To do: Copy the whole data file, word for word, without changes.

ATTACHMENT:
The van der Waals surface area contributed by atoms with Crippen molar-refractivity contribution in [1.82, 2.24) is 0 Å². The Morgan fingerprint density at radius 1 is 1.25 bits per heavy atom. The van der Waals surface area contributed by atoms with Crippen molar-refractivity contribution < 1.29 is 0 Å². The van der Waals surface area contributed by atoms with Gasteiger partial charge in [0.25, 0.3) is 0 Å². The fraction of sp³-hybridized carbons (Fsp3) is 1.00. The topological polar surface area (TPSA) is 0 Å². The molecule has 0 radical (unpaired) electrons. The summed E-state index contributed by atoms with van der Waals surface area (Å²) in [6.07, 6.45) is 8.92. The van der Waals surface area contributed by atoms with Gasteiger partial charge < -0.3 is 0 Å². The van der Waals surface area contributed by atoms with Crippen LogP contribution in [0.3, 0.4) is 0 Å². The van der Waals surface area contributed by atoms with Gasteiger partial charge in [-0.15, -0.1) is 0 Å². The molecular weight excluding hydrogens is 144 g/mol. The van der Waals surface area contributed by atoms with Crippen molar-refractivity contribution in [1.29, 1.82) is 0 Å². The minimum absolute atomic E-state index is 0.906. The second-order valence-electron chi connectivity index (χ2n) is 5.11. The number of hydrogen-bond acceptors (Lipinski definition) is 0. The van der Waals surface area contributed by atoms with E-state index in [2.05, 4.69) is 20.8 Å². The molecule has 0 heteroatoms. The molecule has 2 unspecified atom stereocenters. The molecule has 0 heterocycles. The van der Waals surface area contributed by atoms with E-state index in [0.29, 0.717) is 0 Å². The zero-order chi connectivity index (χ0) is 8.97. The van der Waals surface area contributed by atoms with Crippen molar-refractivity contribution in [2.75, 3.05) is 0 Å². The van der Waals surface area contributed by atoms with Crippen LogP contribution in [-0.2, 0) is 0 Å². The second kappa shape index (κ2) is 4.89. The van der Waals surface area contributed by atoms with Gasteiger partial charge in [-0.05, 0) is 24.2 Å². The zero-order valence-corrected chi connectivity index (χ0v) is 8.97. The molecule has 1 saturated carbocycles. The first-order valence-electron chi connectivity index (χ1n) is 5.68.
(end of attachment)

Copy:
The van der Waals surface area contributed by atoms with Crippen molar-refractivity contribution in [1.82, 2.24) is 0 Å². The Morgan fingerprint density at radius 1 is 1.25 bits per heavy atom. The van der Waals surface area contributed by atoms with Crippen molar-refractivity contribution < 1.29 is 0 Å². The van der Waals surface area contributed by atoms with Gasteiger partial charge in [0.25, 0.3) is 0 Å². The fraction of sp³-hybridized carbons (Fsp3) is 1.00. The topological polar surface area (TPSA) is 0 Å². The molecule has 0 radical (unpaired) electrons. The summed E-state index contributed by atoms with van der Waals surface area (Å²) in [6.07, 6.45) is 8.92. The van der Waals surface area contributed by atoms with Gasteiger partial charge < -0.3 is 0 Å². The van der Waals surface area contributed by atoms with Crippen LogP contribution in [0.3, 0.4) is 0 Å². The van der Waals surface area contributed by atoms with Gasteiger partial charge in [-0.15, -0.1) is 0 Å². The molecular weight excluding hydrogens is 144 g/mol. The van der Waals surface area contributed by atoms with Crippen molar-refractivity contribution in [1.29, 1.82) is 0 Å². The minimum absolute atomic E-state index is 0.906. The second-order valence-electron chi connectivity index (χ2n) is 5.11. The number of hydrogen-bond acceptors (Lipinski definition) is 0. The van der Waals surface area contributed by atoms with E-state index in [2.05, 4.69) is 20.8 Å². The molecule has 0 heteroatoms. The molecule has 2 unspecified atom stereocenters. The molecule has 0 heterocycles. The van der Waals surface area contributed by atoms with E-state index in [0.29, 0.717) is 0 Å². The zero-order chi connectivity index (χ0) is 8.97. The van der Waals surface area contributed by atoms with Crippen molar-refractivity contribution in [2.75, 3.05) is 0 Å². The van der Waals surface area contributed by atoms with Crippen LogP contribution in [-0.2, 0) is 0 Å². The second kappa shape index (κ2) is 4.89. The van der Waals surface area contributed by atoms with Gasteiger partial charge in [-0.05, 0) is 24.2 Å². The zero-order valence-corrected chi connectivity index (χ0v) is 8.97. The molecule has 1 saturated carbocycles. The first-order valence-electron chi connectivity index (χ1n) is 5.68.